16 April-Lord Lucan

George Charles Bingham, who lived from 1800 to 1888, was the 3rd Earl of Lucan. He was also known as Lord Lucan of Castlebar, Co Mayo, Ireland. He was one of the most dreaded landlords in Ireland. Lord Lucan was also a British Army Officer who ordered the infamous Charge of the Light Brigade at the Battle of Balaclava in 1854 during the Crimean War.

George Charles Bingham was born in London, England in 1800. He was a descendant of Patrick Sarsfield who led the Flight of the Wild Geese from Ireland following the signing of the Treaty of Limerick in 1691. Sarsfield was the 1st Earl of Lucan. The 3rd Earl of Lucan was educated in England and joined the British Army at the age of 16.

Lucan retired from the army in 1837. He moved to Mayo to manage the family estates which extended to over 60,000 acres. In the late 1840’s during the Great Famine in Ireland he carried out wholesale evictions of his tenants. His activities led to him becoming known in Mayo as ‘the exterminator’.

Lucan was given command of a cavalry division at the outbreak of the Crimean War in 1854. His actions during the Battle of Balaclava led to him being recalled to London. Though he remained in the army he had no further active military commands. He died in London on November 10th 1888.

George Charles Bingham, the 3rd Earl of Lucan, who was also known as Lord Lucan of Castlebar, Co Mayo, Ireland was born in the year 1800 On This Day.

George Bingham, 3rd Earl of Lucan.png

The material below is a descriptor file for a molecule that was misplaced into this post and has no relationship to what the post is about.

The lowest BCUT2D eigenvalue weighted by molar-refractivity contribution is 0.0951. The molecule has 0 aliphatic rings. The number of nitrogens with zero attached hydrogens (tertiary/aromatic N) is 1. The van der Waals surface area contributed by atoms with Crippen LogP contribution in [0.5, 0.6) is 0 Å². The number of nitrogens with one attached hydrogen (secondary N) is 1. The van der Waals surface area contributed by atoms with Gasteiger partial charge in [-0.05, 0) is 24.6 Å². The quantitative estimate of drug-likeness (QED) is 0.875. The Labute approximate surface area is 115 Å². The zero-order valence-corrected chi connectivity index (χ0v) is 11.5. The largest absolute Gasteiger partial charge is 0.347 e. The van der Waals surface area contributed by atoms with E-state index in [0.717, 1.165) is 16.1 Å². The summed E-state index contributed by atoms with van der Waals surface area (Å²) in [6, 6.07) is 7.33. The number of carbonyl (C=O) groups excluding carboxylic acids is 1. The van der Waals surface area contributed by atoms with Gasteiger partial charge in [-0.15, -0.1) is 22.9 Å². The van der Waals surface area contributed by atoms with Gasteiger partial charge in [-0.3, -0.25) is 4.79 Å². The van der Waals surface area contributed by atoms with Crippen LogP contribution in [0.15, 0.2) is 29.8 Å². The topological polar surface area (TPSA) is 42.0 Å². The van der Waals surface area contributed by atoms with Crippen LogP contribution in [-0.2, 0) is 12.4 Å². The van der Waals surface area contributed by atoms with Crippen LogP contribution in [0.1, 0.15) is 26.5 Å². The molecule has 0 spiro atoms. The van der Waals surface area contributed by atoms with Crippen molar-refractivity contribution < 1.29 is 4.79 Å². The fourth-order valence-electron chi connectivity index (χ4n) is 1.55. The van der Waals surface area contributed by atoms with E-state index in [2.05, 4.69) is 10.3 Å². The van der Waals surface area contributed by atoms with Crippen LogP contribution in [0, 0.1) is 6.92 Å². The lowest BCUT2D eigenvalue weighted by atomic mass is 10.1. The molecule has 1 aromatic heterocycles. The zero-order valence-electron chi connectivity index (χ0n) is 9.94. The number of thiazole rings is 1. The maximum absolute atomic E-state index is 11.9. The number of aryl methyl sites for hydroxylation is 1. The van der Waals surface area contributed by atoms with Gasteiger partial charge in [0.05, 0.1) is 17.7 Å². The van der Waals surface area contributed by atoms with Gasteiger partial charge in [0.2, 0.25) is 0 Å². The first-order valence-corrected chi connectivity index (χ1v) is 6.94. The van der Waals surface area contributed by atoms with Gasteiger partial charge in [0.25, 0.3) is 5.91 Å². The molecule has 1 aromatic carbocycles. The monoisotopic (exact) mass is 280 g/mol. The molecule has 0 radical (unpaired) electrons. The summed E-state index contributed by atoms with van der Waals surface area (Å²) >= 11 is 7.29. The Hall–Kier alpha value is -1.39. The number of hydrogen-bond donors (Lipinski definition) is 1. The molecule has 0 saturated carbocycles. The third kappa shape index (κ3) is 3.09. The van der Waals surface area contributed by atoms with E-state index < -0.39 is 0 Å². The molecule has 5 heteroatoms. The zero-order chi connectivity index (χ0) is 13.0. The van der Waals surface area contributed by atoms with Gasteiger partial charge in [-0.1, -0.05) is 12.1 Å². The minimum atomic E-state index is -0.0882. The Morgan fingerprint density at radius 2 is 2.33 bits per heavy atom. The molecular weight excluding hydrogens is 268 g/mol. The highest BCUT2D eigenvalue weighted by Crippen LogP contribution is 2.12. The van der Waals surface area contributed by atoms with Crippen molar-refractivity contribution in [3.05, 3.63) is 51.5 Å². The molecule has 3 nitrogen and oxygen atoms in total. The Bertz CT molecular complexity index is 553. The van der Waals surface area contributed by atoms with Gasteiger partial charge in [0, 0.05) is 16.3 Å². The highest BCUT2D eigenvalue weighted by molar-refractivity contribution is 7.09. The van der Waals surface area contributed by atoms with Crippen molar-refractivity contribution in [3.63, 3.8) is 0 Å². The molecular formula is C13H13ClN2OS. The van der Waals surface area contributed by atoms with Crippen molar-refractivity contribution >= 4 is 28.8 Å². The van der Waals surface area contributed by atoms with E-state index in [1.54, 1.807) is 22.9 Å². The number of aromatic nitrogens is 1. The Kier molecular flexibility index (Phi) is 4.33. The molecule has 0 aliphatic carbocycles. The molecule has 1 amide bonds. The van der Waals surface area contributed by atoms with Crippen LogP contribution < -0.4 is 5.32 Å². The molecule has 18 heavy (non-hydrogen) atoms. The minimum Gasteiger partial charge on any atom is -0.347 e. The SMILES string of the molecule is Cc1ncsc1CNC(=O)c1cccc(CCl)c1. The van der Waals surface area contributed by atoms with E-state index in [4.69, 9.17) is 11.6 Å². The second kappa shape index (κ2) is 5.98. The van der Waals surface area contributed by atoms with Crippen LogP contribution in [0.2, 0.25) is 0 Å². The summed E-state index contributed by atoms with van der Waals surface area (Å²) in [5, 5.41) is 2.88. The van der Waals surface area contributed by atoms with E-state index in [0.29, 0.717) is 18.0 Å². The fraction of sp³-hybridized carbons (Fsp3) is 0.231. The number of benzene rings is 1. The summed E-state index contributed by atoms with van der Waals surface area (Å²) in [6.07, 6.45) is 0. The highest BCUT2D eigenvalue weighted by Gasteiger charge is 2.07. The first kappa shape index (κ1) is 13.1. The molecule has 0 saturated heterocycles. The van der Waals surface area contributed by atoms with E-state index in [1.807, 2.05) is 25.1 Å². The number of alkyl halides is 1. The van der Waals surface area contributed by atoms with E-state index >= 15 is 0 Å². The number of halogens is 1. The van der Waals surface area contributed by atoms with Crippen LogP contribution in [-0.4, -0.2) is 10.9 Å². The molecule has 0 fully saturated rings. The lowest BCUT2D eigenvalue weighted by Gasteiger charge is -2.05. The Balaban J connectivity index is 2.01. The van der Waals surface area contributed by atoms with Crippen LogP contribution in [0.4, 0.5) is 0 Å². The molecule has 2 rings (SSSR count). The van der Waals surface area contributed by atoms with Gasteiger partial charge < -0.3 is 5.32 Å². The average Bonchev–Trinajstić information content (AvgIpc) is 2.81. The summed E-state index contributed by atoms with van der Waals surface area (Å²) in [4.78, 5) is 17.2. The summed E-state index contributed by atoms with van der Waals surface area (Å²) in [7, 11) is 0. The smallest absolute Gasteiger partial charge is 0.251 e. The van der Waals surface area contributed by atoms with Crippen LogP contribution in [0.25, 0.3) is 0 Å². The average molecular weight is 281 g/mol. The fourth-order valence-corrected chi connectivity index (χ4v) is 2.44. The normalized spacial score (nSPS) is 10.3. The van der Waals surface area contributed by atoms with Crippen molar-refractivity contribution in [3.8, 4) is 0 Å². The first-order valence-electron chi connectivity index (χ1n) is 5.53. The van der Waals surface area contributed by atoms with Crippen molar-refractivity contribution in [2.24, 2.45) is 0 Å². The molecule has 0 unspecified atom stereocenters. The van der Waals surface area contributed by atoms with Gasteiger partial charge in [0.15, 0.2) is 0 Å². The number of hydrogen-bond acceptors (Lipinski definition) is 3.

3rd Earl of Lucan

Engraving by D J Pound after a photograph by John Watkins

 

 

 

 

02 July-Acts of Union 1800

The Kingdom of Great Britain and the Kingdom of Ireland became the United Kingdom of Great Britain and Ireland on January 1st 1801 under the Acts of Union 1800. Two acts were passed, one in Dublin and one in London, to give effect to the Union. The first act, known as ‘The Union with Ireland Act 1800’ was passed by the British Parliament in July 1800. In August 1800 the Irish Parliament passed ‘The Act of Union (Ireland) 1800

In 1169, at the invitation of Diarmait Mac Murchada (Diarmuid MacMorrough), the Normans invaded Ireland to help MacMorrough regain his position as King of Leinster. The Holy See of Rome abolished the High Kingship of Ireland in 1171 and brought Ireland under the temporal power of the English monarch. The English monarch had to pay an annual tribute to the papacy which was levied on Ireland.

In 1542 the Irish Parliament passed the Crown of Ireland Act proclaiming Henry VIII, King of Ireland. The act, which was read out in Parliament in both English and Irish brought about the combination of the two states under the same monarch. However the boundaries, laws and interests remained distinct. This arrangement remained in place until January 1st 1801. From that date Irish members of parliament were elected to the British House of Commons where Ireland was allocated 100 seats.

The Union with Ireland Act 1800 was passed by the British House of Commons in the year 1800 On This Day.

Image from page 359 of “The annals of England : an epitome of English history, from co[n]temporary writers, the rolls of Parliament, and other public records” (1862) by Internet Archive Book Images on 1862-01-01 00:00:00